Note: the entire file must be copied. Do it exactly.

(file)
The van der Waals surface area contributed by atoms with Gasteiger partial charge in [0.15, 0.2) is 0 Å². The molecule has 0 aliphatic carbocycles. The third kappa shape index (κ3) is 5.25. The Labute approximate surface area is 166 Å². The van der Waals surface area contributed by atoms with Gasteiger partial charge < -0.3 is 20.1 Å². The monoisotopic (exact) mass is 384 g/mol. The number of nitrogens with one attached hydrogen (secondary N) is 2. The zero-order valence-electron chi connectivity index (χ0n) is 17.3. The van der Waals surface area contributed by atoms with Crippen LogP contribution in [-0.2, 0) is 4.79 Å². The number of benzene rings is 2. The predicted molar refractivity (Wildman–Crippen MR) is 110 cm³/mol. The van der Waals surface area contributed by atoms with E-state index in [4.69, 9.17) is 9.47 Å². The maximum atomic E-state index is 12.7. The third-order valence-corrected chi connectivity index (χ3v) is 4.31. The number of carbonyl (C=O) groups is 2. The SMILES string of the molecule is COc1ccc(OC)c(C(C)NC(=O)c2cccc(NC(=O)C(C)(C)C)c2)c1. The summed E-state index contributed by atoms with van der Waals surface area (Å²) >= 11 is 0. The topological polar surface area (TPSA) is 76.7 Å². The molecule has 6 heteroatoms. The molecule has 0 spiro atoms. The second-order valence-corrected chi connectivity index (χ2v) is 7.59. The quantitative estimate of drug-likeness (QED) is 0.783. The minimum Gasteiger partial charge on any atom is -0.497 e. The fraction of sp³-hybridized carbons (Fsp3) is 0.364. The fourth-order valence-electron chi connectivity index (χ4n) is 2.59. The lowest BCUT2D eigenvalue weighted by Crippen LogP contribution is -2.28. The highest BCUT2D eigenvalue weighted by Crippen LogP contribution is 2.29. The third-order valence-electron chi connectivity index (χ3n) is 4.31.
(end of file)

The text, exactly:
The van der Waals surface area contributed by atoms with Gasteiger partial charge in [0.15, 0.2) is 0 Å². The molecule has 0 aliphatic carbocycles. The third kappa shape index (κ3) is 5.25. The Labute approximate surface area is 166 Å². The van der Waals surface area contributed by atoms with Gasteiger partial charge < -0.3 is 20.1 Å². The monoisotopic (exact) mass is 384 g/mol. The number of nitrogens with one attached hydrogen (secondary N) is 2. The zero-order valence-electron chi connectivity index (χ0n) is 17.3. The van der Waals surface area contributed by atoms with Crippen LogP contribution in [-0.2, 0) is 4.79 Å². The number of benzene rings is 2. The predicted molar refractivity (Wildman–Crippen MR) is 110 cm³/mol. The van der Waals surface area contributed by atoms with E-state index in [4.69, 9.17) is 9.47 Å². The maximum atomic E-state index is 12.7. The third-order valence-corrected chi connectivity index (χ3v) is 4.31. The number of carbonyl (C=O) groups is 2. The SMILES string of the molecule is COc1ccc(OC)c(C(C)NC(=O)c2cccc(NC(=O)C(C)(C)C)c2)c1. The summed E-state index contributed by atoms with van der Waals surface area (Å²) >= 11 is 0. The topological polar surface area (TPSA) is 76.7 Å². The molecule has 6 heteroatoms. The molecule has 0 spiro atoms. The second-order valence-corrected chi connectivity index (χ2v) is 7.59. The quantitative estimate of drug-likeness (QED) is 0.783. The minimum Gasteiger partial charge on any atom is -0.497 e. The fraction of sp³-hybridized carbons (Fsp3) is 0.364. The fourth-order valence-electron chi connectivity index (χ4n) is 2.59. The lowest BCUT2D eigenvalue weighted by Crippen LogP contribution is -2.28. The highest BCUT2D eigenvalue weighted by Crippen LogP contribution is 2.29. The third-order valence-electron chi connectivity index (χ3n) is 4.31.